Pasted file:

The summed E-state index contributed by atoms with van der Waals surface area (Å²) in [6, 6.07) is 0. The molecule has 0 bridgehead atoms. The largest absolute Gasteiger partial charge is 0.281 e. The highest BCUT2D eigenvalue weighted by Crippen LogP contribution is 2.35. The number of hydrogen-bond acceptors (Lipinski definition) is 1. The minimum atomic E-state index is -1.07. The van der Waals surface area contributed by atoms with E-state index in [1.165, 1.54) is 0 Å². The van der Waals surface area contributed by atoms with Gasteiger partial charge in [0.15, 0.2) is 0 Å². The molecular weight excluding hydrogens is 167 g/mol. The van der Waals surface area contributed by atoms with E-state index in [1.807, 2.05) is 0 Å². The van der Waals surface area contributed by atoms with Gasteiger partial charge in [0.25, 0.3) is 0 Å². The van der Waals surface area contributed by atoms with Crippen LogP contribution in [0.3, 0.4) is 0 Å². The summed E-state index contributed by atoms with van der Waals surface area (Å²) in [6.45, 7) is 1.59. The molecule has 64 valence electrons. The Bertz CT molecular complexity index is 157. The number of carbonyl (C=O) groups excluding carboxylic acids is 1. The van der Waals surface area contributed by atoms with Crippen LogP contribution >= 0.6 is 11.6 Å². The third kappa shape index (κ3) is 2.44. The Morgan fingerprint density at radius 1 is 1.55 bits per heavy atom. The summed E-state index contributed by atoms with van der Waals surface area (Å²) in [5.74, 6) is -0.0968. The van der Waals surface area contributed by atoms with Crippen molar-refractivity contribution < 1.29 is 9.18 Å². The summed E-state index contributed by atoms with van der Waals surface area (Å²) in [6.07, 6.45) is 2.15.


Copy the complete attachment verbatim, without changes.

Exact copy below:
The summed E-state index contributed by atoms with van der Waals surface area (Å²) in [6, 6.07) is 0. The molecule has 0 bridgehead atoms. The largest absolute Gasteiger partial charge is 0.281 e. The highest BCUT2D eigenvalue weighted by Crippen LogP contribution is 2.35. The number of hydrogen-bond acceptors (Lipinski definition) is 1. The minimum atomic E-state index is -1.07. The van der Waals surface area contributed by atoms with E-state index in [1.165, 1.54) is 0 Å². The van der Waals surface area contributed by atoms with Gasteiger partial charge in [0.15, 0.2) is 0 Å². The molecular weight excluding hydrogens is 167 g/mol. The van der Waals surface area contributed by atoms with E-state index in [1.807, 2.05) is 0 Å². The van der Waals surface area contributed by atoms with Gasteiger partial charge in [0.25, 0.3) is 0 Å². The van der Waals surface area contributed by atoms with Crippen LogP contribution in [0.3, 0.4) is 0 Å². The summed E-state index contributed by atoms with van der Waals surface area (Å²) in [6.45, 7) is 1.59. The molecule has 64 valence electrons. The Bertz CT molecular complexity index is 157. The number of carbonyl (C=O) groups excluding carboxylic acids is 1. The van der Waals surface area contributed by atoms with Crippen LogP contribution >= 0.6 is 11.6 Å². The third kappa shape index (κ3) is 2.44. The Morgan fingerprint density at radius 1 is 1.55 bits per heavy atom. The summed E-state index contributed by atoms with van der Waals surface area (Å²) in [5.74, 6) is -0.0968. The van der Waals surface area contributed by atoms with Crippen molar-refractivity contribution < 1.29 is 9.18 Å². The summed E-state index contributed by atoms with van der Waals surface area (Å²) in [6.07, 6.45) is 2.15.